Any working musician knows that the real test of gear is how it performs under real world conditions at an actual  gig. So I scheduled an afternoon concert at the PD Bean Coffeehouse here in Santa Fe. I've performed there before and thought it would be a good test for the SoloAmp. When I arrived and set up the SoloAmp Dan, the owner, asked if I wanted him to turn off the refrigerators. Apparently he was concerned that the compact SoloAmp wouldn't be heard over the ambient noise generated by his kitchen appliances. I told him to leave everything as it usually is. 

When I sat down and started to play and sing Dan's eyebrows went up and he smiled. I asked if he could hear me OK and he said that it might be a little louder than necessary. I turned the volume knob down to about 8:30 (7:00 is off completely). Customers around the room all indicated that they could hear fine and that the sound was good. 

One of the customers present that afternoon was Michael Kott, a virtuoso cellist. Michael is classically trained but his musical taste spans several galaxies. Michael offered to sit in on viola so I gave up my vocal channel and plugged his viola in. For about an hour we jammed out on various modal patterns and folk melodies. We could hear each other perfectly well and according to other folks present the sound quality and the music were both to their liking. It's obvious that the SoloAmp delivers what the folks at Fishman promise and that it has plenty of power and headroom to spare for small and medium sized rooms. That includes most all of the hotels and bars here in Santa Fe.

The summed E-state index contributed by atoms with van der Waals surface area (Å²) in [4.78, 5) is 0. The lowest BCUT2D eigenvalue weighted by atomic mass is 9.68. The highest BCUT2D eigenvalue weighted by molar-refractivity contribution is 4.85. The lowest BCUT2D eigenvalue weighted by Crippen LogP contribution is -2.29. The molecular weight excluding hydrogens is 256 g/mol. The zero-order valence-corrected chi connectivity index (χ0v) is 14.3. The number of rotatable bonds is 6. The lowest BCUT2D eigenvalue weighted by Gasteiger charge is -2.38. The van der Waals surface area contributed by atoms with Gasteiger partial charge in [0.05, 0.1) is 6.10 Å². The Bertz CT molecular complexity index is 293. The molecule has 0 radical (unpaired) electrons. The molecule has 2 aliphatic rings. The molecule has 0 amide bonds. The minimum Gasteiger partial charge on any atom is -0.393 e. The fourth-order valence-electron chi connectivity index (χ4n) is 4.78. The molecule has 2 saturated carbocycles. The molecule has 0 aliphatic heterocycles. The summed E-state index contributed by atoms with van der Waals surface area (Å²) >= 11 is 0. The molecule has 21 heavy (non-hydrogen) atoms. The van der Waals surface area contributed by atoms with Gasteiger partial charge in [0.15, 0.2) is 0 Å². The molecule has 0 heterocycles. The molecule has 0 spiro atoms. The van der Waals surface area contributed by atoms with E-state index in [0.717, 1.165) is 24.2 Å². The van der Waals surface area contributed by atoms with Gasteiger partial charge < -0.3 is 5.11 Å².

Next came the ultimate test of any sound system--breaking down and loading out quickly. At closing time Dan announced that he need to get out fast so that he could pick up his tax forms and get them to the Post Office before they closed. In a few minutes I had the SoloAmp and stand in the gig bag. Michael grabbed my guitar and mic stand which left me with one hand free to unlock the back of my trusty Subaru. If you've ever worked bars or cafes you know how it is at the end of the night when the staff are ready to go home. If they have to wait while you pack up and load out they will remember it forever. With the SoloAmp it's never going to be a problem. Oh how I wish this marvel of a sound system had been available back in the days when I was gigging five nights a week and working those tiring doubles on weekends! 

I love my SoloAmp. It makes gigging so painless that I'm going to start playing out more often. The folks at Fishman understand that it's all about music... not gear. The gear should make things easier for the musician.The SoloAmp does just that. They've hit a home run this time.